Strangled by the automobile

Robert McConnell

September 13, 1991|By Robert McConnell

LIKE a woolly mammoth caught in a prehistoric tar pit, America is being slowly, almost imperceptibly strangled by its 130 million autos and trucks. While traffic chaos and smog is so endemic as to have become a cliche in cities and suburbs, it is the regional impact of pollution from motor vehicles, as well as their destructive effect on other facets of American society, that is coming more clearly into focus.

Consider the following:

* Recently in northern California, a coalition of environmental groups has charged that lead from gasoline, cadmium and other heavy metals from tire wear and leaking oil and grease from hundreds of thousands of autos and trucks pose a pollution hazard to San Francisco Bay comparable in scope to industrial discharges into the region's sewer systems. Yet unlike industrial poisons, contaminants from motor vehicles are washed by rains into storm drains, most of which bypass sewage plants. They are thus discharged directly into San Francisco Bay.

Though California grabs the headlines, similar things are happening to the Chesapeake Bay and other precious estuaries throughout the Atlantic and Gulf coasts. As auto and truck use increases, fueled by $4 billion worth of frenzied car-and-truck advertising per year and the world's cheapest fuels, the long-term impact on the nation's waters can only be expected to worsen.

Indeed, the problem of storm-water discharge of pollutants is the subject of one of the most comprehensive regulations ever issued by the Environmental Protection Agency. Under 1987 amendments to the Clean Water Act, the EPA is now requiring municipalities and industries to file reports listing all storm-water outlets by May 1992, and will require plans for storm-water management and contaminant removal by the following year. Critics charge that it may prove to be one of the most costly regulations in the short history of environmental protection in the United States. These regulations could have far-reaching implications for auto use in this country.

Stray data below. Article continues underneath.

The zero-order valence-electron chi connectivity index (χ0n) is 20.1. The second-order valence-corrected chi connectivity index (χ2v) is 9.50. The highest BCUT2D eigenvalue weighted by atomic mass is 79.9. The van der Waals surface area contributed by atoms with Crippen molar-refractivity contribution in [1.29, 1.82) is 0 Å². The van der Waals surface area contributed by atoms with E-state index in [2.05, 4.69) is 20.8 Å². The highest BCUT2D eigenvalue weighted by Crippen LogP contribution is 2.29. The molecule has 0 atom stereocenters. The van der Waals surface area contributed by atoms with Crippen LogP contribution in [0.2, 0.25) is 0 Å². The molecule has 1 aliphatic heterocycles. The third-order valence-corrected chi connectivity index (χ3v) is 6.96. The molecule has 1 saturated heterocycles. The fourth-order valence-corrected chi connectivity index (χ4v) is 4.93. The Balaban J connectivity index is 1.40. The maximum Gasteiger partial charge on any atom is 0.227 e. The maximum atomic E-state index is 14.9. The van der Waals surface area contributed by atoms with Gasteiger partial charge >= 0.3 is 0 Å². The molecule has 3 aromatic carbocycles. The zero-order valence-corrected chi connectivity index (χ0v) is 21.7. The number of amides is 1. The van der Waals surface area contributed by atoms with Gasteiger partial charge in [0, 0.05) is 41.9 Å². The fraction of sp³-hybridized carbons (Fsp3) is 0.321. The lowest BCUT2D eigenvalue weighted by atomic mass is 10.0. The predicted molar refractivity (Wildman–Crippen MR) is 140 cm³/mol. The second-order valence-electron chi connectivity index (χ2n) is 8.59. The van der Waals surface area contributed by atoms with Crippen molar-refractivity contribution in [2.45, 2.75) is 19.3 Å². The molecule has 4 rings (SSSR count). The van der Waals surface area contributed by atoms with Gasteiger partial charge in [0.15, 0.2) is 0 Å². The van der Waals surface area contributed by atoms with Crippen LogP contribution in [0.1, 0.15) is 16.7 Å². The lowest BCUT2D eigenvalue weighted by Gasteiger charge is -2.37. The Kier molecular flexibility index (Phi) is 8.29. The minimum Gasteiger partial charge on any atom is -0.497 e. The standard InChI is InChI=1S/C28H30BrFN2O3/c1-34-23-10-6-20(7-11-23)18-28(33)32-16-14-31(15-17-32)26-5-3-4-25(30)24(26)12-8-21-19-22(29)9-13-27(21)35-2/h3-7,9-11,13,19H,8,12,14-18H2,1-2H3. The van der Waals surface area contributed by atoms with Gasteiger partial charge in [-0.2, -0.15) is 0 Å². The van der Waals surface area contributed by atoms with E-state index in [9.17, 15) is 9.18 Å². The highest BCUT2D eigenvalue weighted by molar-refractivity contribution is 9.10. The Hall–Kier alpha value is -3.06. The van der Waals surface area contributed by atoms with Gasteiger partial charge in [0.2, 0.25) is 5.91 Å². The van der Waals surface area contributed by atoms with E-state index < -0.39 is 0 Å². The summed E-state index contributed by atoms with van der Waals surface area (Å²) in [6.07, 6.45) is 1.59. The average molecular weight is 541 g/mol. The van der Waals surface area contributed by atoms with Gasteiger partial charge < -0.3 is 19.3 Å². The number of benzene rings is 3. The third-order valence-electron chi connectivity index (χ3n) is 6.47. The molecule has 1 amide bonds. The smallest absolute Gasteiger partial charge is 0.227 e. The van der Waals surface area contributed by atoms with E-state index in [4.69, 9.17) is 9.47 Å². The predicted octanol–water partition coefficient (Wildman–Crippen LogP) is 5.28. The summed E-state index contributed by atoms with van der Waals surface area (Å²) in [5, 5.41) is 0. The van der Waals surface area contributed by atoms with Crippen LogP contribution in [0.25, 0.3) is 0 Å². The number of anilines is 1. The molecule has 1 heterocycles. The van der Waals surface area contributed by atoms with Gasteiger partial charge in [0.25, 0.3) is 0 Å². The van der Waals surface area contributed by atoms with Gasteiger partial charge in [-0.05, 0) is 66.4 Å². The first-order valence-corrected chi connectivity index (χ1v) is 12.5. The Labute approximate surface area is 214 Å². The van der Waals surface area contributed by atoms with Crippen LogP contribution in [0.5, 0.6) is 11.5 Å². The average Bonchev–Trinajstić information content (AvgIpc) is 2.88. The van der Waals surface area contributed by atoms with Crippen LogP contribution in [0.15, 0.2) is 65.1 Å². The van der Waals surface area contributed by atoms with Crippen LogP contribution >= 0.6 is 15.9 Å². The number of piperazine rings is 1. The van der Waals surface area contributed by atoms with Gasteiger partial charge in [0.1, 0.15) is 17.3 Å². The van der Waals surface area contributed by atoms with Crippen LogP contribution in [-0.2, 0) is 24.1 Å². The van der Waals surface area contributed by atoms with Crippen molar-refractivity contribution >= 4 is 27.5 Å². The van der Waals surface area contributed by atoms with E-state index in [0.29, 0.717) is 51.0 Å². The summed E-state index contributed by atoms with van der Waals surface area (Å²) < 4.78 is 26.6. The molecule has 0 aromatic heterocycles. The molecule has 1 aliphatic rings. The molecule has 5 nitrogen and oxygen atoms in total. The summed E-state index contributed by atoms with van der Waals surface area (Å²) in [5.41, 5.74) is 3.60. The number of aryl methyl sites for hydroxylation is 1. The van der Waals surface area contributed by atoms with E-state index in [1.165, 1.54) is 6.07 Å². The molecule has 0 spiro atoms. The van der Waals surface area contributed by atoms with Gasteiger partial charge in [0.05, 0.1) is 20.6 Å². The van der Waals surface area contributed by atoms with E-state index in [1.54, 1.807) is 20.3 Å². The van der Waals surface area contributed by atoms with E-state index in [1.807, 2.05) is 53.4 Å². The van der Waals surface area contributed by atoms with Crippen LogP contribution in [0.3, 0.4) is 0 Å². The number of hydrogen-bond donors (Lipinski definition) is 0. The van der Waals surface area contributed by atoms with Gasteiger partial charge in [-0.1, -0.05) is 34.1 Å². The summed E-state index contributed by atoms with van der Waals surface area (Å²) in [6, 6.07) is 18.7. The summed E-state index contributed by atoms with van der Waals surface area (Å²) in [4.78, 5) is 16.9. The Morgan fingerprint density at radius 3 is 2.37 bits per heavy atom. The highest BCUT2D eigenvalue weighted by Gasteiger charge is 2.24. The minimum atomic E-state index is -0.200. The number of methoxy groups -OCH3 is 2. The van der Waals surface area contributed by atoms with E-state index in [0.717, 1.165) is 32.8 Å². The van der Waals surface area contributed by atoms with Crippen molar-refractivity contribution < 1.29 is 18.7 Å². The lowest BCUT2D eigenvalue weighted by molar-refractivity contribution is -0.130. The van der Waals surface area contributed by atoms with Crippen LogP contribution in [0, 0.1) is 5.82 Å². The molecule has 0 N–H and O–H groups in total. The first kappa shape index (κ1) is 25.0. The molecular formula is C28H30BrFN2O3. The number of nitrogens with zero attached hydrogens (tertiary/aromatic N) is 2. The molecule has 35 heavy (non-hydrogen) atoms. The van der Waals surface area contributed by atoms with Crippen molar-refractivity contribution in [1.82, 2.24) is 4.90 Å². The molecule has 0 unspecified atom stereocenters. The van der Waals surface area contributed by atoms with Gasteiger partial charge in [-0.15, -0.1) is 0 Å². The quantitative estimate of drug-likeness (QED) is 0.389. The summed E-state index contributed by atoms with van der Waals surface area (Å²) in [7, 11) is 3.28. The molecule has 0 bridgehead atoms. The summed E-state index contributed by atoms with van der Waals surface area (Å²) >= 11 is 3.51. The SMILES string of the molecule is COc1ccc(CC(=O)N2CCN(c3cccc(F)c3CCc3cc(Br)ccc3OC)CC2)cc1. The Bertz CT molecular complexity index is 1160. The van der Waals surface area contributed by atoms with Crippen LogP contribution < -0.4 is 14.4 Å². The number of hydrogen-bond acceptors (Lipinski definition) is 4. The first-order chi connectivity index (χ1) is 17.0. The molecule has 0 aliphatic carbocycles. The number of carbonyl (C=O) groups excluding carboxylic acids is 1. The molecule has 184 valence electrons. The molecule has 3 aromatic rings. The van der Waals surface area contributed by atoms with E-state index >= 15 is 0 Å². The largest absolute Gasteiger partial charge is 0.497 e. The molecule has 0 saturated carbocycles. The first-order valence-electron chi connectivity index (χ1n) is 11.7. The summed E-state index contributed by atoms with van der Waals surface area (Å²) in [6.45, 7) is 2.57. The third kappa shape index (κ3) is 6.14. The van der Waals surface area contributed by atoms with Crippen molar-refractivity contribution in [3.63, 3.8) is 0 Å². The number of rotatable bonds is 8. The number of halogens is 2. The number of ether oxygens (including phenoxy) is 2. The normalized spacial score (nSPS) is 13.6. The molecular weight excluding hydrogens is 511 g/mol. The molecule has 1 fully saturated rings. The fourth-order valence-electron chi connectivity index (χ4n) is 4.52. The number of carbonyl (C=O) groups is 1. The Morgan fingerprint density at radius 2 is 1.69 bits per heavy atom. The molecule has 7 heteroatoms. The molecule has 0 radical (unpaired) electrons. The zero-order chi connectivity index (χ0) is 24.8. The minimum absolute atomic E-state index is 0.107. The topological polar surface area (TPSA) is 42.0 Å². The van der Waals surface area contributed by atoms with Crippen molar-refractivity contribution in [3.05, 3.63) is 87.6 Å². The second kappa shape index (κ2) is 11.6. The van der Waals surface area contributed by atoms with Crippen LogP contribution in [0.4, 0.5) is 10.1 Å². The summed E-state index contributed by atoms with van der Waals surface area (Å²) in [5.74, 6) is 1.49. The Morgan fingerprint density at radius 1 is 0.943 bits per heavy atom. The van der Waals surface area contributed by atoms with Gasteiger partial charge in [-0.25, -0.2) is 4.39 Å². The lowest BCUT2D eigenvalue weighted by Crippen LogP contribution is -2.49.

* While tens of billions of dollars are spent on road maintenance yearly, the state of the nation's highways continues to worsen. The repair bill grows as ever more roads are added, and traffic, including blood-chilling triple tractor-trailers, increases yearly. To cite one example, Kansas is furiously building a new interchange to connect I-70 with Topeka, even as I-70 in Kansas is barely negotiable for hundreds of miles, filled with potholes and bone-jarring furrows.

* The Grand Canyon, one of the West's greatest tourist attractions, is so polluted at times that the canyon itself disappears into a smoggy haze. The U.S. Park Service continues to blame the nearby Navajo coal-fired electric generating plant (a very likely suspect since it was built in 1974 without scrubbers and thus constitutes one of the nation's largest single sources of sulfur dioxide pollution). Recently, however, researchers have identified the Los Angeles basin and its auto-generated smog as sharing responsibility, noting immense plumes of pollution swept eastward hundreds of miles by prevailing westerly winds.

* The steady decline in SAT scores is commonly linked to television viewing and deteriorating home life, but at least as important may be the continuing increase in car ownership (and miles driven) by teen-agers. Time spent hanging out at the mall, cruising the beltway or flipping burgers cannot be spent studying (or even watching television).

Action to reduce the environmental and social destructiveness of the auto must include major increases in fuel taxes (to perhaps $2.50 per gallon, adjusted annually for inflation by the end of the decade). In addition, a national 18-year-old minimum age for obtaining a driver's license coupled with stricter standards, a sizable increase in the gas-guzzler tax applied to fuel-gulping cars, higher mileage standards for new vehicles and banning of car and truck advertising from television are all worthy of debate.

Most important, however, is a national commitment to providing Americans realistic alternatives to the auto in the form of affordable and reliable mass-transit, both within and between cities.

Only then will we begin to free America from its destructive drug-like "auto fix."

Robert McConnell is associate professor of geology at Mary Washington College in Fredericksburg, Va.

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